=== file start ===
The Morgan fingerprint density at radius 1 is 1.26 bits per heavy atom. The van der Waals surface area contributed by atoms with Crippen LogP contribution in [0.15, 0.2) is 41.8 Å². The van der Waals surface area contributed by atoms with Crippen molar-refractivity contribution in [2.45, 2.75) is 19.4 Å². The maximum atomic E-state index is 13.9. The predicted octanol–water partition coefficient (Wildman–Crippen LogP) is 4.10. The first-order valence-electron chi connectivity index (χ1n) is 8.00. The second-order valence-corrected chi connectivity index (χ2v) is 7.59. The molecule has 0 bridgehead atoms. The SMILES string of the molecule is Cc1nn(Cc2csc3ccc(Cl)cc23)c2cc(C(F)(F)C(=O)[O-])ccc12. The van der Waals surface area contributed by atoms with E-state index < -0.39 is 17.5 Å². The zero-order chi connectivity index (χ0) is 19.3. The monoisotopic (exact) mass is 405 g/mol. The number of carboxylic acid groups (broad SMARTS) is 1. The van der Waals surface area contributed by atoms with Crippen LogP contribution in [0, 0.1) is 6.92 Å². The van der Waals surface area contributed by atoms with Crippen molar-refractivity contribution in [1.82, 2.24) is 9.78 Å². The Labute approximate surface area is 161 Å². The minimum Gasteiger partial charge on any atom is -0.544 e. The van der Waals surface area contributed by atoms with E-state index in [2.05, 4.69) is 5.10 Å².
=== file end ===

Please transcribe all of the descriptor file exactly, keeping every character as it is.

The Morgan fingerprint density at radius 1 is 1.26 bits per heavy atom. The van der Waals surface area contributed by atoms with Crippen LogP contribution in [0.15, 0.2) is 41.8 Å². The van der Waals surface area contributed by atoms with Crippen molar-refractivity contribution in [2.45, 2.75) is 19.4 Å². The maximum atomic E-state index is 13.9. The predicted octanol–water partition coefficient (Wildman–Crippen LogP) is 4.10. The first-order valence-electron chi connectivity index (χ1n) is 8.00. The second-order valence-corrected chi connectivity index (χ2v) is 7.59. The molecule has 0 bridgehead atoms. The SMILES string of the molecule is Cc1nn(Cc2csc3ccc(Cl)cc23)c2cc(C(F)(F)C(=O)[O-])ccc12. The van der Waals surface area contributed by atoms with E-state index < -0.39 is 17.5 Å². The zero-order chi connectivity index (χ0) is 19.3. The monoisotopic (exact) mass is 405 g/mol. The number of carboxylic acid groups (broad SMARTS) is 1. The van der Waals surface area contributed by atoms with Crippen LogP contribution in [0, 0.1) is 6.92 Å². The van der Waals surface area contributed by atoms with Crippen molar-refractivity contribution in [1.82, 2.24) is 9.78 Å². The Labute approximate surface area is 161 Å². The minimum Gasteiger partial charge on any atom is -0.544 e. The van der Waals surface area contributed by atoms with E-state index in [2.05, 4.69) is 5.10 Å².